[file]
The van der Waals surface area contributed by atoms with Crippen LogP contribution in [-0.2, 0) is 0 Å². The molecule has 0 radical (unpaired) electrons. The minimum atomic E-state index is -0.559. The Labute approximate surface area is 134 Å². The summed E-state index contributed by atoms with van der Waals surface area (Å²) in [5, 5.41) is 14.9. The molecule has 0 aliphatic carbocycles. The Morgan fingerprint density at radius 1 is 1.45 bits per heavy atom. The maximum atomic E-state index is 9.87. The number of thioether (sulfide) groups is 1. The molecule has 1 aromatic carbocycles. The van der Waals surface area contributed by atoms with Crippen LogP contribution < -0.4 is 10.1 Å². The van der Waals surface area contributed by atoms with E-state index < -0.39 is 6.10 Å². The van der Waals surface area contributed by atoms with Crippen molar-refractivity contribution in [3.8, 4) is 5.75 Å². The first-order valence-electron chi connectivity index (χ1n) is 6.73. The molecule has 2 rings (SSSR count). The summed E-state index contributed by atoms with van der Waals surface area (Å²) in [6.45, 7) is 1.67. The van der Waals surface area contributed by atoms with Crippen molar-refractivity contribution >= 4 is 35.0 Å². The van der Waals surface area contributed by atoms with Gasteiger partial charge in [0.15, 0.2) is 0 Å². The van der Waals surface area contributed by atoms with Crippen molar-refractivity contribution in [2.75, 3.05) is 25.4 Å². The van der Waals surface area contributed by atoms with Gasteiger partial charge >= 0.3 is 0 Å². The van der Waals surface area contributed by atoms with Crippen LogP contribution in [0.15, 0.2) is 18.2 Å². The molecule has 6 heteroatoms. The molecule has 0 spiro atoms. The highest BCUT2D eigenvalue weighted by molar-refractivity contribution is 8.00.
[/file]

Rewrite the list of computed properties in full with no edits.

The van der Waals surface area contributed by atoms with Crippen LogP contribution in [-0.2, 0) is 0 Å². The molecule has 0 radical (unpaired) electrons. The minimum atomic E-state index is -0.559. The Labute approximate surface area is 134 Å². The summed E-state index contributed by atoms with van der Waals surface area (Å²) in [5, 5.41) is 14.9. The molecule has 0 aliphatic carbocycles. The Morgan fingerprint density at radius 1 is 1.45 bits per heavy atom. The maximum atomic E-state index is 9.87. The number of thioether (sulfide) groups is 1. The molecule has 1 aromatic carbocycles. The van der Waals surface area contributed by atoms with Crippen LogP contribution < -0.4 is 10.1 Å². The van der Waals surface area contributed by atoms with E-state index < -0.39 is 6.10 Å². The van der Waals surface area contributed by atoms with Crippen molar-refractivity contribution in [3.8, 4) is 5.75 Å². The first-order valence-electron chi connectivity index (χ1n) is 6.73. The molecule has 2 rings (SSSR count). The summed E-state index contributed by atoms with van der Waals surface area (Å²) in [6.45, 7) is 1.67. The van der Waals surface area contributed by atoms with Crippen molar-refractivity contribution >= 4 is 35.0 Å². The van der Waals surface area contributed by atoms with Gasteiger partial charge in [0.15, 0.2) is 0 Å². The van der Waals surface area contributed by atoms with Crippen molar-refractivity contribution in [2.75, 3.05) is 25.4 Å². The van der Waals surface area contributed by atoms with Gasteiger partial charge >= 0.3 is 0 Å². The van der Waals surface area contributed by atoms with Crippen LogP contribution in [0.15, 0.2) is 18.2 Å². The molecule has 6 heteroatoms. The molecule has 0 spiro atoms. The highest BCUT2D eigenvalue weighted by molar-refractivity contribution is 8.00.